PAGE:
The search showed that Gu’s sister, Gu Wangjiang (spelled Kuk Mong Kong in Hong Kong although the Chinese characters are the same) was listed as being a director in nine companies. One of them, Hong Kong Hitoro Holdings (see its annual return on ICRIS here), owns 30 percent of a Shenzhen-listed company, Tung Kong Security Printing. That company’s annual report, downloaded from the Shenzhen exchange, showed that these shares are now worth more than 700 million RMB, about $114 million.
Next Magazine was also intrigued by a Xinhua story that said Bo’s brother, Bo Xiyong, is a director and vice-chairman of the Hong Kong-listed China Everbright International. The state-owned company, which controls one of China’s major banks and a range of other businesses, is a “red-chip” – a term given to the stocks of mainland firms incorporated outside the country and listed in Hong Kong.
But when the magazine checked the China Everbright website, it found no one named Bo Xiyong there. Still, it was unlikely that Xinhua was wrong about something like this, so Next reporters then searched the Web for anything they could find on all the Everbright directors. The eureka moment came when they found the photograph of a man named Li Xueming on the website of the National Committee of the Chinese People’s Political Consultative Congress. It matched the photo they had seen of Bo Xiyong – a picture taken at the funeral of his father, Bo Yibo. The senior Bo was one of the so-called Eight Immortals, described by the New York Times as “elderly but immensely influential party veterans who hovered above the country’s appointed leadership in the 1980s and 90s.”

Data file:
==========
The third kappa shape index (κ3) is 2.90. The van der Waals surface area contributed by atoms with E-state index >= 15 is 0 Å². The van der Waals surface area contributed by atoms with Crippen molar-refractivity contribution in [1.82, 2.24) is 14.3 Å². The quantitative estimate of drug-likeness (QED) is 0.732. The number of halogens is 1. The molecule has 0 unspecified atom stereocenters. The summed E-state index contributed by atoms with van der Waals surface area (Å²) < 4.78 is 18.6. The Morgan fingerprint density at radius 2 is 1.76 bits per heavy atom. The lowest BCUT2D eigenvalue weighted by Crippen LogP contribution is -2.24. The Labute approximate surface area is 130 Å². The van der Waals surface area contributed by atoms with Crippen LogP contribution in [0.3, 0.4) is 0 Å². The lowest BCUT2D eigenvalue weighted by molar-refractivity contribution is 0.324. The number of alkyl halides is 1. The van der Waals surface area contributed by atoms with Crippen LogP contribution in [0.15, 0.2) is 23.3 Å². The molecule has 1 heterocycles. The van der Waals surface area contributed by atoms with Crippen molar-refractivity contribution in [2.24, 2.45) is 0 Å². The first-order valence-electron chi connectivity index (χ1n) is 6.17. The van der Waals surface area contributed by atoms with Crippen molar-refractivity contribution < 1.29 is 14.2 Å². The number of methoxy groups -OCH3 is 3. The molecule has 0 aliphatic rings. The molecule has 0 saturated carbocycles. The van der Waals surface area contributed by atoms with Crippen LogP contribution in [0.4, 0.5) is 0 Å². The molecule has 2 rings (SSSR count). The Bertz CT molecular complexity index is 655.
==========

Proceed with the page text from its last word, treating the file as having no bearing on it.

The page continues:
As Everbright director, Bo Xiyong (or Li Xueming) receives a $1.7 million annual salary and holds stock options worth nearly $25 million, according to a profile published by Bloomberg Businessweek. These profiles, searchable on the Businessweek website, are a great resource for journalists as they list the names of members of the boards of listed companies in the world’s major financial capitals. The profiles typically include the education, previous employment and estimated compensation of company officials.
Next’s explosive report was carried by its sister publication, Apply Daily, and was widely quoted overseas. A New York Times report cited the story, which it said showed that, “despite their best efforts to obscure such arrangements, senior Communist Party officials often use their connections to help relatives secure well-paid jobs at state-owned companies.”
In the two months, since Next’s report, there have been more media revelations about the Bos’ business dealings around the world (more of that in the next post). But what’s come to light since February is likely just the tip of the iceberg.